U.S. President Donald Trump signed the $900 billion pandemic aid bill on Sunday alongside a spending package, a sudden reversal after he bashed the bill and called it a 'disgrace.'
It restores unemployment benefits for millions of Americans who lost their jobs amid the pandemic and stops a partial government shutdown.
Early Sunday evening, the Republican president tweeted a cryptic message: "Good news on Covid Relief Bill. Information to follow!"
It's not immediately clear why Trump changed his mind. Last week, he'd demanded that Congress increase direct aid payments to Americans from $600 to $2,000 and slash other spending included in the bill.
Democrats were poised to increase the stimulus checks to Trump's proposed amount, but many Republicans refused to back the idea.
Hours before the news broke, Pennsylvania Republican Senator Pat Toomey told Fox News that Trump wants "to be remembered for advocating for big checks, but the danger is he'll be remembered for chaos and misery and erratic behavior."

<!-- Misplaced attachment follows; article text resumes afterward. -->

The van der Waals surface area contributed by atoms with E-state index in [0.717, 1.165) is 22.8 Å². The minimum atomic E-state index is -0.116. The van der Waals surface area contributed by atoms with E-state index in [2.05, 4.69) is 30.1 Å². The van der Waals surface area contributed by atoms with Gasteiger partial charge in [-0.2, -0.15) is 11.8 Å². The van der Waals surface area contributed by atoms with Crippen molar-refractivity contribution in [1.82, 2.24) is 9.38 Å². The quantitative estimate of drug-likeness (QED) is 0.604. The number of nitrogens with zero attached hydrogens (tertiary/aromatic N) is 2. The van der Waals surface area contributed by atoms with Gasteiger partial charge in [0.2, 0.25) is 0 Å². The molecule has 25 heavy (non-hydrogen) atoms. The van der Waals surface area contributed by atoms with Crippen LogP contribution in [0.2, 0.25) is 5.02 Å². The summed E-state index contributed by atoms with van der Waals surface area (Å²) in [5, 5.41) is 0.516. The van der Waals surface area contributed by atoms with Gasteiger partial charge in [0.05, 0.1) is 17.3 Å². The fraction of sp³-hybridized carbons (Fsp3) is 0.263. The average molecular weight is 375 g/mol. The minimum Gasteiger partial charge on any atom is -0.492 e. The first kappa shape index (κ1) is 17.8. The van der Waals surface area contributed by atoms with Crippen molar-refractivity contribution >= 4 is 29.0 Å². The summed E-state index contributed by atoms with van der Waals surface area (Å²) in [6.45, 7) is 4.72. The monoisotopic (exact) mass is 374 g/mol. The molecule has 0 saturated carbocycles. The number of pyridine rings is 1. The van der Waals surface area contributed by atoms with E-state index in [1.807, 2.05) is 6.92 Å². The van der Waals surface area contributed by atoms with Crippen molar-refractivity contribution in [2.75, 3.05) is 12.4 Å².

A source familiar with the situation told Reuters that his advisers urged him to sign the bill, because there was no point in refusing.
Even though Trump has agreed to sign the bill, he tried to put the best face on his reversal saying he was signing it with "a strong message that makes clear to Congress that wasteful items need to be removed."
Trump also noted the U.S. House planned to vote on Monday to increase the relief check amount, but it would still need to pass through the Republican-controlled Senate.
Senate Majority Leader and fellow Republican Mitch McConnell thanked the President for signing the bill in a statement, but made no mention of any plans for a Senate vote.